Thursday 17 June 2010

Obscurity Files #11 - Nothing But Trouble

SLACKER Obscurity Files aims to put the spotlight onto a series of films that time and audiences have otherwise forgotten. With MacGruber in cinemas this weekend, we thought we'd look at another film from some former Saturday Night Live cast members. Today it's Dan Aykroyd's directorial debut, Nothing But Trouble.
More after the jump...

Financial publisher Chris Thorne (Chevy Chase) promises to take the beautiful Diane (Demi Moore) on a romantic weekend away to Atlantic City. But after being caught speeding in the small hamlet of Valkenvania, they're hauled in front of the decrepit and spiteful Judge Alvin Valkenheiser (Dan Aykroyd under about a ton of latex).  When the judge puts them under house arrest in his gadget filled mansion/court house, can these big city types escape with their egos and heads attached?

Operating somewhere between Wallace & Gromit's home improvement gadgetries and a torture chamber funhouse, the Judge's home is quite ghoulish. There's human remains everywhere, and adds to the film basic retelling of the plot of The Texas Chain Saw Massacre; a group of people choose the wrong route through a small town and end up being terrorised by the inhabitants. Judge Valkenheiser is essentially the Grandfather of the Sawyer family, which makes John Candy our substitute Leatherface. As to whether they're a family of cannibals, there's a delightful dinner scene that offers a few clues.

In a bizarre divergence from the story, a hip-hop group caught doing 75 in a 50 zone get brought before the judge. This has absolutely nothing to do with the plot and doesn't drive proceedings along at all, except that maybe it's a chance for Dan Aykroyd to show that he's down with the kids. He's not far off to be honest; Is this really the world's introduction to Tupac Shakur?

Chevy Chase just isn't really given enough to do. It's hard to call him the lead when Aykroyd gives his own grotesque judge so much screen time. It's a shame Aykroyd didn't show a bit more kindness to his supposed leading man, never really giving Chevy the opportunity to shine. The pair had of course worked together on the first series of Saturday Night Live, and also appeared together in big screen outings such as Spies Like Us and Caddyshack 2, but I'd wager that Chase regrets appearing in this mess for his former colleague.

Although it's not just this film's fault, this really was the turning point of Chevy's career. In years previous he had been the lead in Fletch and Christmas Vacation, but when he followed this film with the underwhelming 1992 John Carpenter film Memoirs of an Invisible Man, he never fully recovered.

Demi Moore was white hot in popularity having appeared in Ghost the year before, and although she must have took a bit of a knock with this film, she had A Few Good Men and Indecent Proposal just around the corner. Poor John Candy gets royally shafted by this film. His small town Sheriff has to be the straight man to everyones tomfoolery, and in his alternate role as his own dowdy sister he's rendered mute. He's nothing more than the chubby guy here, and he's not given any decent scenes or even lines. Hardly the way to treat a comedy icon like Candy.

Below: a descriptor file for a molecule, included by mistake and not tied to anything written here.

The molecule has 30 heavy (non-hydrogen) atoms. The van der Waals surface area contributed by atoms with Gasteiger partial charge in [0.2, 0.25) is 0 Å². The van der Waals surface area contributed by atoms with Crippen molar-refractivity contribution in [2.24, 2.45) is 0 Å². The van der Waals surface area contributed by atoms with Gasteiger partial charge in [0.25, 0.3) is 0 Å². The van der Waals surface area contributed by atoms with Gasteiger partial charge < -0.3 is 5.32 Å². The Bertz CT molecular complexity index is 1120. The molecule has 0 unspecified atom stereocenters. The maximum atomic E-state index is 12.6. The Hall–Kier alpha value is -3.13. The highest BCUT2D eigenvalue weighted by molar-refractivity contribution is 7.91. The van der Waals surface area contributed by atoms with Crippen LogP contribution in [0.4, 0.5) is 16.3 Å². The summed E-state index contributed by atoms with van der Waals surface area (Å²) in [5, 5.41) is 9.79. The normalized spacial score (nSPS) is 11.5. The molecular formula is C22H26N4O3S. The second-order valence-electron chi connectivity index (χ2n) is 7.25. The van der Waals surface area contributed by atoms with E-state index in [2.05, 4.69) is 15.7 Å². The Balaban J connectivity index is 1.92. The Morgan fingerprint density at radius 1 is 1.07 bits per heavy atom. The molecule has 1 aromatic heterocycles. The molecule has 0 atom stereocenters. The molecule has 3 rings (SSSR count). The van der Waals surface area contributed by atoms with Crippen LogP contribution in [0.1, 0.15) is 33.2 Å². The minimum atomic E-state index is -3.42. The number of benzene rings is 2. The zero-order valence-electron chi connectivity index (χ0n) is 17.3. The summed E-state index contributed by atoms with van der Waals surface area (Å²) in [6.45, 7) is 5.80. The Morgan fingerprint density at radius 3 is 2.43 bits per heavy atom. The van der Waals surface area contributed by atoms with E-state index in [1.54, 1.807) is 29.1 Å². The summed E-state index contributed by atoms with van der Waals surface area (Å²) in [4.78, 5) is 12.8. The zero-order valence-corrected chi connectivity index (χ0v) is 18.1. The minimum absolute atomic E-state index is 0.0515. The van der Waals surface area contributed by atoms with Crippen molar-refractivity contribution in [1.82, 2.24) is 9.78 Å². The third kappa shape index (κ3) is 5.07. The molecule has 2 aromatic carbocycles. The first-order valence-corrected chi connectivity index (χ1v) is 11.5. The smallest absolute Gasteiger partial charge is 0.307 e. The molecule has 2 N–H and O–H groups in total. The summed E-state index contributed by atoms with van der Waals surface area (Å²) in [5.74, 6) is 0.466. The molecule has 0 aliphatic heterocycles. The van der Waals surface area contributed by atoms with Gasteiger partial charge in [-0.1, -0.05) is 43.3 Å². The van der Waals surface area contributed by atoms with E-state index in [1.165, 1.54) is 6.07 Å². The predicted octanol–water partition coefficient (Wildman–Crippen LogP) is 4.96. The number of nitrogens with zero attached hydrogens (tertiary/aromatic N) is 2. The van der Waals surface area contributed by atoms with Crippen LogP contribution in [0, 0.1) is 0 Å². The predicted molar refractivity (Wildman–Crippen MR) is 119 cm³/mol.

This film revels in its own grotesquery, as can be seen with the introduction of Bobo and L'il Debbull. They're two big fat sweaty babies with more than a generous helping of Sloth from the Goonies thrown in.

Dan Aykroyd had previously scripted The Blues Brothers and Ghostbusters to much acclaim, but this was his first time in the director's chair and after the abysmal performance of this film, his last time in the director's chair. According to Box Office Mojo, the budget for this complete mess was $40 million, so I'm sure the domestic gross of $8.4 million was not quite what Warner Bros. was hoping for. It had the widest release on the Valentine's weekend of 1991, but was pummeled by Silence Of The Lambs, and although that film is of much better quality, it's not the kind of film you'd immediately expect couples to go and see. Apparently this film was shunted out of its Halloween of 1990 spot to allow the studio to remove all traces of gore, but I'm confused as to how they thought they could sell it as a romantic comedy.

The story is terrible, and is really just a showcase for fat guy make-up. You'll have to ask Eddie Murphy about this, but in my opinion resorting to multiple roles and 'fat guy falls down, makes funny' jokes is the last refuge of a desperate man.

It's a vanity project of the worst kind, but it probably wouldn't have been any more watchable in the hands of a better director. Saying that though, Aykroyd's inexperience shows and I'm not surprised that this is his solo directorial outing. I'm sure his under used cast would rather have this expunged from their filmographies too.

Save from Obscurity? NO.

1 comment:

  1. From what I've watched of it, you're right not to save it!
    Love your obscurity files!